Mr. Hanganu spent a year in Toronto working for Bregman and Hamann Architects, but he bemoaned both the predictable orthogonal bulkiness of the firm's work and, even more, what he saw as the homogeneously dull culture of Toronto itself. The couple resettled in Montreal, where Mr. Hanganu worked for the architect Victor Prus, while Anca Hanganu worked for Arcop Architects. They loved Montreal's vibrant culture and eclectic urban fabric – plus, everyone spoke French: "Music to my ears," he said.
Within a decade of moving to Montreal, Mr. Hanganu honed his reputation with a series of elegant low-rise residential projects, notably the 1980-81 brick terrace housing project on Nuns' Island in Montreal, and the Parc Quesnel, built in the city two years later. In the new book Dan Hanganu: Works 1981-2015 (to which this reporter contributed an essay), renowned architectural historian Kenneth Frampton praised Mr. Hanganu's skill in using voids and recessed openings to create a dramatic visual effect in this early work. "After more than three decades," concluded Mr. Frampton, "these low-rise, high-density housing schemes remain among the most exemplary residential developments built in North America."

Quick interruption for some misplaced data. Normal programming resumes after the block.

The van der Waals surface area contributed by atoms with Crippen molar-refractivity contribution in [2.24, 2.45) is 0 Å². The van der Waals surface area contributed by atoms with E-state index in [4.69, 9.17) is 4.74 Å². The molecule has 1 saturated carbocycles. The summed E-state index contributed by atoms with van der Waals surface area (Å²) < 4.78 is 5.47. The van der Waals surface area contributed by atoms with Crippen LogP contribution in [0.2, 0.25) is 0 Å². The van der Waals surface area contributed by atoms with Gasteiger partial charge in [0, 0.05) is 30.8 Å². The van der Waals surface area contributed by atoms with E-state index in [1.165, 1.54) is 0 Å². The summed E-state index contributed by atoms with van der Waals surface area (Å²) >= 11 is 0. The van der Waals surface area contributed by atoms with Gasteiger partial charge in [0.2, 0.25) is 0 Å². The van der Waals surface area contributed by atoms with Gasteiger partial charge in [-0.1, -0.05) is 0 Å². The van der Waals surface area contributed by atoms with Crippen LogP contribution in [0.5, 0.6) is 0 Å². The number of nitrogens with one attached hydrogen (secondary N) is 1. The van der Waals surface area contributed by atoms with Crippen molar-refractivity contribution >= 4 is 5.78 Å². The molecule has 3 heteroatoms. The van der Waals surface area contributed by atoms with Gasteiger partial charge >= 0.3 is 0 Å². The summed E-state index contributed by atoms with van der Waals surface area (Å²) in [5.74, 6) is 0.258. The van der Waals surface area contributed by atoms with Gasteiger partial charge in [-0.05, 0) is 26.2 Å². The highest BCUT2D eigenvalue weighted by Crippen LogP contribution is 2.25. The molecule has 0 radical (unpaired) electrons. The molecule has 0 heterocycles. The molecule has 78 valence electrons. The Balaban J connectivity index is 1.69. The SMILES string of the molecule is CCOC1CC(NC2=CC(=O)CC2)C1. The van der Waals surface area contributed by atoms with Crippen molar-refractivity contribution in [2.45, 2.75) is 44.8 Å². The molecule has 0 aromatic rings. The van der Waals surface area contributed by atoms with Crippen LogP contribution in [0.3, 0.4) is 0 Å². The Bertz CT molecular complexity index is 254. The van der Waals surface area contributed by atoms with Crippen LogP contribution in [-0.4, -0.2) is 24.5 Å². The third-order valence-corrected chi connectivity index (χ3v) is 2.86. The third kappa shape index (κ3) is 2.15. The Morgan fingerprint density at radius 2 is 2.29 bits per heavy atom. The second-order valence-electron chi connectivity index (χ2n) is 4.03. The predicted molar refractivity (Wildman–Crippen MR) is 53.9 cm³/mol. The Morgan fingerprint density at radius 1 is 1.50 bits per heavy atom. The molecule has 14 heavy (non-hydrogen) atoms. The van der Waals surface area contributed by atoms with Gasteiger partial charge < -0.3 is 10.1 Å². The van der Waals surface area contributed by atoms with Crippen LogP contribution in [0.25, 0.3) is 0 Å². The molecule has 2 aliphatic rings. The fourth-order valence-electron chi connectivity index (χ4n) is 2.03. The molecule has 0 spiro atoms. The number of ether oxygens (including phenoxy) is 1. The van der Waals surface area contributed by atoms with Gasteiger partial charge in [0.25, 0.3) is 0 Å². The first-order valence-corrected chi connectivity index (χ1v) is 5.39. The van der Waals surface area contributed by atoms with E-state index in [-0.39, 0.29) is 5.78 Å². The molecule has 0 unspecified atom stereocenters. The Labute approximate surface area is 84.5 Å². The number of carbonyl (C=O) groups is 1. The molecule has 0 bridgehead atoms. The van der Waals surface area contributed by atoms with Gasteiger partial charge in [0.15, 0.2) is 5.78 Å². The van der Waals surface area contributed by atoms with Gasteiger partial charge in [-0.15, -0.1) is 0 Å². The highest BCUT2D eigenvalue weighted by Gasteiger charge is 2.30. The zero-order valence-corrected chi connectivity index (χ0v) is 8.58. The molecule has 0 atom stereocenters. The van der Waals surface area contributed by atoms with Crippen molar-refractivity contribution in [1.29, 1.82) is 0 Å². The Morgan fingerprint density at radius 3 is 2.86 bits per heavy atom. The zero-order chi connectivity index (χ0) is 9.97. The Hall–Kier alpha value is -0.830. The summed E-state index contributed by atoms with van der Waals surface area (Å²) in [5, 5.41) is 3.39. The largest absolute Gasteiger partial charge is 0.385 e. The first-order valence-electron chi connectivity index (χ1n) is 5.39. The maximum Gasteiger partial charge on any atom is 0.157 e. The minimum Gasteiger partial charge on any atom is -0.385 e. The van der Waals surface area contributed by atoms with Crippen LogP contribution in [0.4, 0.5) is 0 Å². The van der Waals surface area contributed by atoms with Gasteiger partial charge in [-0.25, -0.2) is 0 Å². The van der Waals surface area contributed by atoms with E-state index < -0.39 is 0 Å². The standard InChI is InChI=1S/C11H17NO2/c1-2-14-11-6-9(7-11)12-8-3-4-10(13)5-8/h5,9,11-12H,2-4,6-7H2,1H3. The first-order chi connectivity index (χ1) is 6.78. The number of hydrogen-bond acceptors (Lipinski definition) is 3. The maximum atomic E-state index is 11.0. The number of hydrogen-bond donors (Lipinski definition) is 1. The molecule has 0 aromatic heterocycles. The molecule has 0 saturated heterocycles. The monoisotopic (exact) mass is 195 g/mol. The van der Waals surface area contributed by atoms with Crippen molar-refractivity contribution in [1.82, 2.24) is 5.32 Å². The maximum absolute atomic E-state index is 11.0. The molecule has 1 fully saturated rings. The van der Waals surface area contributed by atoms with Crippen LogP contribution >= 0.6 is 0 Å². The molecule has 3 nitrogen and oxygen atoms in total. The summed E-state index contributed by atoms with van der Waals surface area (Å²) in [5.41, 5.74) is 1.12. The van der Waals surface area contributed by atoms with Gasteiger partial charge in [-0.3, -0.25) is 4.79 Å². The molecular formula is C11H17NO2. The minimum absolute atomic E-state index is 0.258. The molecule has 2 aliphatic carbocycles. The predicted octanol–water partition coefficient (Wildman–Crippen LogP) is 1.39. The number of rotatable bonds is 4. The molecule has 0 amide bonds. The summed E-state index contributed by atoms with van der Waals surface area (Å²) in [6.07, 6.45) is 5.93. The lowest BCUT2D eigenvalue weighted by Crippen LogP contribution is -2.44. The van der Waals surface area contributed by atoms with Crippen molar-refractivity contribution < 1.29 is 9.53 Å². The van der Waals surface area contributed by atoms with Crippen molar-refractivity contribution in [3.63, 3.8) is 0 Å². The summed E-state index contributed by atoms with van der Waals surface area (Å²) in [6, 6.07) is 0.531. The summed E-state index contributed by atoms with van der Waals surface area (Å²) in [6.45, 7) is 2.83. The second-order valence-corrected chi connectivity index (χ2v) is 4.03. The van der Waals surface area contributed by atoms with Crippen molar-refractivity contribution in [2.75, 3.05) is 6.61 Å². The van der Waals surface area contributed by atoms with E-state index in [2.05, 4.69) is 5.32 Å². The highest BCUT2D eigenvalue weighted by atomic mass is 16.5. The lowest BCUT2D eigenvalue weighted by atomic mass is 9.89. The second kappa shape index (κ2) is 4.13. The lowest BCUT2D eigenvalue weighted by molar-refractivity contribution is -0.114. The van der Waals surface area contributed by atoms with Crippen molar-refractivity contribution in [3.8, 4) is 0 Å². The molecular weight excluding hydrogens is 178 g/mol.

Mr. Hanganu also taught at the architecture schools of McGill University and the University of Montreal, inspiring a new generation of free-thinking architects. As his firm grew, he took on progressively more ambitious and larger-scale projects, many of them in the cultural sector, always inflecting the work with his uniquely exuberant design approach.